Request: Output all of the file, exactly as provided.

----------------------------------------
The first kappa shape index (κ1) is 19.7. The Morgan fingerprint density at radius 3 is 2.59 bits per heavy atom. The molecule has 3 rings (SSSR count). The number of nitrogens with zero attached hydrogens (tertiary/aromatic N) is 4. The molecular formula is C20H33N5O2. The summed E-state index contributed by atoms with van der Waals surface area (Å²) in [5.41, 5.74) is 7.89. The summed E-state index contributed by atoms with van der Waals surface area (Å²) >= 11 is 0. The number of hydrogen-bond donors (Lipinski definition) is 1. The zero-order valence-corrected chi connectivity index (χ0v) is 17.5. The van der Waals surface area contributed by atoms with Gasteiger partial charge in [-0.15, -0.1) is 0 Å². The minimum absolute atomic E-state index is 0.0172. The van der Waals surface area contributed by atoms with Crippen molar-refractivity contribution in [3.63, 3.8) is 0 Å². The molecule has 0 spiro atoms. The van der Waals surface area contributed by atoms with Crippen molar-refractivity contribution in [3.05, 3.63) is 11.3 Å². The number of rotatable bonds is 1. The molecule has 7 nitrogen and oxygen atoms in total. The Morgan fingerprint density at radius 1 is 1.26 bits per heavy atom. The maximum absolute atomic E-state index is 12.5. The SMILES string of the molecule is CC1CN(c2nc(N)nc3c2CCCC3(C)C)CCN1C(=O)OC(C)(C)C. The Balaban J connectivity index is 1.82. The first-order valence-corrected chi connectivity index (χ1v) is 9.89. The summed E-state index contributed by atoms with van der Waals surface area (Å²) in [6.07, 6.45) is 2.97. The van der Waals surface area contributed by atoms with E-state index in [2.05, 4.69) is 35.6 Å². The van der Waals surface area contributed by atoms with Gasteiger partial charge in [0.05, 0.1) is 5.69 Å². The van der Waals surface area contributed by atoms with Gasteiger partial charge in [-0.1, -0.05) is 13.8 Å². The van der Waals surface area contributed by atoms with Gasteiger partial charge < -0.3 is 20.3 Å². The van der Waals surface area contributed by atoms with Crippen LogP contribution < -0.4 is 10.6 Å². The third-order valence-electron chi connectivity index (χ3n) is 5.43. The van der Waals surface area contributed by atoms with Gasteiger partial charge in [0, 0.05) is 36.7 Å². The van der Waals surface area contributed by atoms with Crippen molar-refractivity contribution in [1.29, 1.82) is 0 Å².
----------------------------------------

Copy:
The first kappa shape index (κ1) is 19.7. The Morgan fingerprint density at radius 3 is 2.59 bits per heavy atom. The molecule has 3 rings (SSSR count). The number of nitrogens with zero attached hydrogens (tertiary/aromatic N) is 4. The molecular formula is C20H33N5O2. The summed E-state index contributed by atoms with van der Waals surface area (Å²) in [5.41, 5.74) is 7.89. The summed E-state index contributed by atoms with van der Waals surface area (Å²) >= 11 is 0. The number of hydrogen-bond donors (Lipinski definition) is 1. The zero-order valence-corrected chi connectivity index (χ0v) is 17.5. The van der Waals surface area contributed by atoms with Gasteiger partial charge in [-0.15, -0.1) is 0 Å². The minimum absolute atomic E-state index is 0.0172. The van der Waals surface area contributed by atoms with Crippen molar-refractivity contribution in [3.63, 3.8) is 0 Å². The molecule has 0 spiro atoms. The van der Waals surface area contributed by atoms with Crippen molar-refractivity contribution in [3.05, 3.63) is 11.3 Å². The number of rotatable bonds is 1. The molecule has 7 nitrogen and oxygen atoms in total. The Morgan fingerprint density at radius 1 is 1.26 bits per heavy atom. The maximum absolute atomic E-state index is 12.5. The SMILES string of the molecule is CC1CN(c2nc(N)nc3c2CCCC3(C)C)CCN1C(=O)OC(C)(C)C. The Balaban J connectivity index is 1.82. The first-order valence-corrected chi connectivity index (χ1v) is 9.89. The summed E-state index contributed by atoms with van der Waals surface area (Å²) in [6.07, 6.45) is 2.97. The van der Waals surface area contributed by atoms with E-state index in [2.05, 4.69) is 35.6 Å². The van der Waals surface area contributed by atoms with Gasteiger partial charge in [0.05, 0.1) is 5.69 Å². The van der Waals surface area contributed by atoms with Gasteiger partial charge in [-0.1, -0.05) is 13.8 Å². The van der Waals surface area contributed by atoms with Gasteiger partial charge < -0.3 is 20.3 Å². The van der Waals surface area contributed by atoms with Crippen LogP contribution < -0.4 is 10.6 Å². The third-order valence-electron chi connectivity index (χ3n) is 5.43. The van der Waals surface area contributed by atoms with Gasteiger partial charge in [0, 0.05) is 36.7 Å². The van der Waals surface area contributed by atoms with Crippen molar-refractivity contribution in [1.29, 1.82) is 0 Å².